M2 presentation

All the lectures are given in English

The NPAC Master’s degree (or ”M2”*) is designed to provide training for students wishing to enter research in nuclear physics, particle physics, astroparticles and cosmology. More specifically it prepares students for either an experimental or a theoretical PhD in these fields in laboratories attached to the universities or other major research institutions (CNRS, CEA).

(*)In the French system, the master program is divided into two years: M1 (first-year of Master) and M2 (second-year of Master).

The content of the program has a dual objective. On the one hand, it provides an introduction to the physics of the “infinitely small” – the physics of the fundamental particles and interactions in Nature, and the physics of nuclei built from these elementary building blocks. On the other hand, it introduces the physics of the “infinitely large” – modern cosmological theory and its description of the geometry and contents of the Universe (including notably dark matter and dark energy). The students are also taught about astroparticle physics, which concerns another important class of “cosmic messengers” which open windows on many unanswered questions.

The topics covered by the program are at the frontier of current scientific research. For particle physics, the most recent highly visible breakthrough has been the discovery of the Higgs boson (2013 Nobel Prize) at the Large Hadron Collider (LHC) at CERN. In cosmology and astroparticles, the 2011 Nobel Prize has recognized measurements of the expansion of the Universe which provide evidence for dark energy. The field of nuclear physics is also very active with the starting up of SPIRAL2, an accelerator that should, amongst other issues, provide some understanding of the origin of the elements and their abundance on Earth.

The NPAC program thus trains the researchers of tomorrow in these fields. One of the program’s main assets is its strong link with research. All the lecturers are leading researchers in the area they teach. The students have the opportunity to work in laboratories, both during their internships and also when studying a selected researchers’ work, particularly in instrumentation. Indeed, these fields of research require increasingly powerful and sophisticated instruments, of which the performance is determining for the advances of the discipline. The program thus includes in particular lectures in the physics of both detector and accelerators.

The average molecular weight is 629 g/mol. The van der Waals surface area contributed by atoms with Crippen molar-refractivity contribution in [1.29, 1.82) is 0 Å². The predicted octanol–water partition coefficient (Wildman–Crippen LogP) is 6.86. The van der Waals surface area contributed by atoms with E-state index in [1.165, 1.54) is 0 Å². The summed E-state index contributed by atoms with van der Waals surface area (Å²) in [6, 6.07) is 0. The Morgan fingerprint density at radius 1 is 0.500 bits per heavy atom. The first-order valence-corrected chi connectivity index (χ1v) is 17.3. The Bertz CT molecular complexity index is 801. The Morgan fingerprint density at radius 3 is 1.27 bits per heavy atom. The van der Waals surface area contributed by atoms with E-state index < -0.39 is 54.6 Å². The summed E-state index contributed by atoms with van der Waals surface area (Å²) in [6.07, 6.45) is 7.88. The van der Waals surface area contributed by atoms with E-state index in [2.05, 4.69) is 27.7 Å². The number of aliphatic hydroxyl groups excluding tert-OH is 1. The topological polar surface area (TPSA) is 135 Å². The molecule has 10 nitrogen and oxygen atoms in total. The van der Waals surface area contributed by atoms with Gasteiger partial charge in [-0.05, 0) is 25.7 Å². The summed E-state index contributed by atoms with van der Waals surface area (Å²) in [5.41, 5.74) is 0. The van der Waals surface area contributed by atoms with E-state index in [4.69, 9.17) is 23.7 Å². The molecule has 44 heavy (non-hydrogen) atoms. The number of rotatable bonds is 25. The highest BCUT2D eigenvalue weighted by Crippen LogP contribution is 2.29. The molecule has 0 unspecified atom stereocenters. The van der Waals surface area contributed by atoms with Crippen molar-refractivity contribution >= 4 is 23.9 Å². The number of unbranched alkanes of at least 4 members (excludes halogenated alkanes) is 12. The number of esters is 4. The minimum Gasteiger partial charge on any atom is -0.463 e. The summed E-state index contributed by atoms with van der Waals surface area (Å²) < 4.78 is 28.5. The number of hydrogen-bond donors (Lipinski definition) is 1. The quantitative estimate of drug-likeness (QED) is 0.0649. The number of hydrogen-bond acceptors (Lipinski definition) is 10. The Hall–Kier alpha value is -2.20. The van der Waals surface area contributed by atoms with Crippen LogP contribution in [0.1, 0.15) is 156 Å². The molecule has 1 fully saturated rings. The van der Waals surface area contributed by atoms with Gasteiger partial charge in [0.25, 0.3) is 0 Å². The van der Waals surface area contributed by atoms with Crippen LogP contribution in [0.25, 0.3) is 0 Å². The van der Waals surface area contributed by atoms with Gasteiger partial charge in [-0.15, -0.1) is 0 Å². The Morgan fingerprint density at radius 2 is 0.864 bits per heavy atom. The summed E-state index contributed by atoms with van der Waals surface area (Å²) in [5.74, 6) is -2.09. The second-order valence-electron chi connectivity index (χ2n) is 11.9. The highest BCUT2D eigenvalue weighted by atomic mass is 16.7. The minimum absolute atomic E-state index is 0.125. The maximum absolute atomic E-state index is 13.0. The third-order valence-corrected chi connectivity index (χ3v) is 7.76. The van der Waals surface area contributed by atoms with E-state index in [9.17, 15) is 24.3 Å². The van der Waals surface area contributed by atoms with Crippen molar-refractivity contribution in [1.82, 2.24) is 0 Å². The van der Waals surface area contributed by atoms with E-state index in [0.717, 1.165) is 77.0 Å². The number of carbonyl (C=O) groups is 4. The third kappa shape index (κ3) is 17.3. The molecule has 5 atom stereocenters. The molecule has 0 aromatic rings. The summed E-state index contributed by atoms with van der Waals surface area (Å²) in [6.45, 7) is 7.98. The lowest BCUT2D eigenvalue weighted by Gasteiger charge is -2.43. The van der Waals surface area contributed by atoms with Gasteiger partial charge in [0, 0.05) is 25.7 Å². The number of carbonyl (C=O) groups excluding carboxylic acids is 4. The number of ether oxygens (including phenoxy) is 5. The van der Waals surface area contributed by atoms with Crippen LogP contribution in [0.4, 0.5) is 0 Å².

The students have numerous opportunities during the year to have hands-on experience of research:

In the first semester they work in pairs on a one-month project, in which follow conduct a small experiment from the design phase through to the analysis. This project allows them to acquire knowledge in instrumentation, data analysis, and detection techniques. The “Detector Physics” course also involves an immersion in a research team: during 4 half-days, the students (in pairs) are hosted in laboratories by researchers and engineers working on an experiment under construction. Bibliographical work, a written report and an oral defence are required at the end of these meetings.

The last three months of the program are an internship in a laboratory, which naturally leads the students to their PhD for the following year.

The NPAC program is recognized for its academic quality in particular by the laboratories of the CNRS particle and nuclear physics division (IN2P3) in the Paris region and all over France, and also by theoretical and astrophysics laboratories all over France.

After the NPAC 1-year training, about 90% of the students obtain a full fellowship to pursue a PhD thesis. The hosting laboratories are mostly in the Paris area, but there are also some elsewhere in France or abroad.


The year is divided into 2 semesters.

  • During the first semester, September is fully dedicated to an experimental project of laboratory work. Then, from October to January, the students follow 3 main courses (60 hours each), one detector course and an optional course (chosen between general relativity and accelerator physics).
  • During the second semester, the students take a 2 weeks advanced level lecture course on the physics field related to its future PhD. During these 2 weeks, they also follow a computing course and project. Between March and June, the students have a laboratory internship, within the team of their future PhD.

Requirements for application:

Candidates must have completed successfully a Master 1 level degree in fundamental physics, or have an engineering diploma with a large physics component. In either case, candidates should have a strong background in modern physics subjects such as quantum mechanics and statistical physics. It is strongly recommended to have also studied at least one of NPAC’s main fields.


The selection is based on the application form and an interview with the directors of the program.

There are about 30 students per year enrolled in NPAC, coming from both French and foreign universities and also engineering schools. The foreign students represent between 25% and 30% of the total.

Master 2